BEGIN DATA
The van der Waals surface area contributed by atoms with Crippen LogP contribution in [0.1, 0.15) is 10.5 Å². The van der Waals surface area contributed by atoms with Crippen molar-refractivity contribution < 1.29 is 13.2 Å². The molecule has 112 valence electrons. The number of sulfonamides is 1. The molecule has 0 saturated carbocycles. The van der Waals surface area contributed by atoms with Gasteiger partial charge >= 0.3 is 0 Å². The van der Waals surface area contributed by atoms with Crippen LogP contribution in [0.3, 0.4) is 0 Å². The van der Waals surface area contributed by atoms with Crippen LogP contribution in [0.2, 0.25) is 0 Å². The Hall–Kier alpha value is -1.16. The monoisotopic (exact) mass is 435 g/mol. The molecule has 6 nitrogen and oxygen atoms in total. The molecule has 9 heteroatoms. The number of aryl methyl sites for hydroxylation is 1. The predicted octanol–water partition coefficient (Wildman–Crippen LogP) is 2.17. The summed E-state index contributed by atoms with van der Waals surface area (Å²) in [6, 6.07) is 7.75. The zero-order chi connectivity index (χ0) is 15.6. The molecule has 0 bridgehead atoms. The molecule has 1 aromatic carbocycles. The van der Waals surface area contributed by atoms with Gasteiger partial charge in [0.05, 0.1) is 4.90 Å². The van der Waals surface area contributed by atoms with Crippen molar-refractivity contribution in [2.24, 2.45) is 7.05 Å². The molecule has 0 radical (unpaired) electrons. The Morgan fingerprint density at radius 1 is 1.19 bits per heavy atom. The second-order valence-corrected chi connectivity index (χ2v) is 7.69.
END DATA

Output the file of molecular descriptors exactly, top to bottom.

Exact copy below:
The van der Waals surface area contributed by atoms with Crippen LogP contribution in [0.1, 0.15) is 10.5 Å². The van der Waals surface area contributed by atoms with Crippen molar-refractivity contribution < 1.29 is 13.2 Å². The molecule has 112 valence electrons. The number of sulfonamides is 1. The molecule has 0 saturated carbocycles. The van der Waals surface area contributed by atoms with Gasteiger partial charge >= 0.3 is 0 Å². The van der Waals surface area contributed by atoms with Crippen LogP contribution in [0.3, 0.4) is 0 Å². The van der Waals surface area contributed by atoms with Crippen LogP contribution in [0.2, 0.25) is 0 Å². The Hall–Kier alpha value is -1.16. The monoisotopic (exact) mass is 435 g/mol. The molecule has 6 nitrogen and oxygen atoms in total. The molecule has 9 heteroatoms. The number of aryl methyl sites for hydroxylation is 1. The predicted octanol–water partition coefficient (Wildman–Crippen LogP) is 2.17. The summed E-state index contributed by atoms with van der Waals surface area (Å²) in [6, 6.07) is 7.75. The zero-order chi connectivity index (χ0) is 15.6. The molecule has 0 bridgehead atoms. The molecule has 1 aromatic carbocycles. The van der Waals surface area contributed by atoms with Gasteiger partial charge in [0.05, 0.1) is 4.90 Å². The van der Waals surface area contributed by atoms with Crippen molar-refractivity contribution in [2.24, 2.45) is 7.05 Å². The molecule has 0 radical (unpaired) electrons. The Morgan fingerprint density at radius 1 is 1.19 bits per heavy atom. The second-order valence-corrected chi connectivity index (χ2v) is 7.69.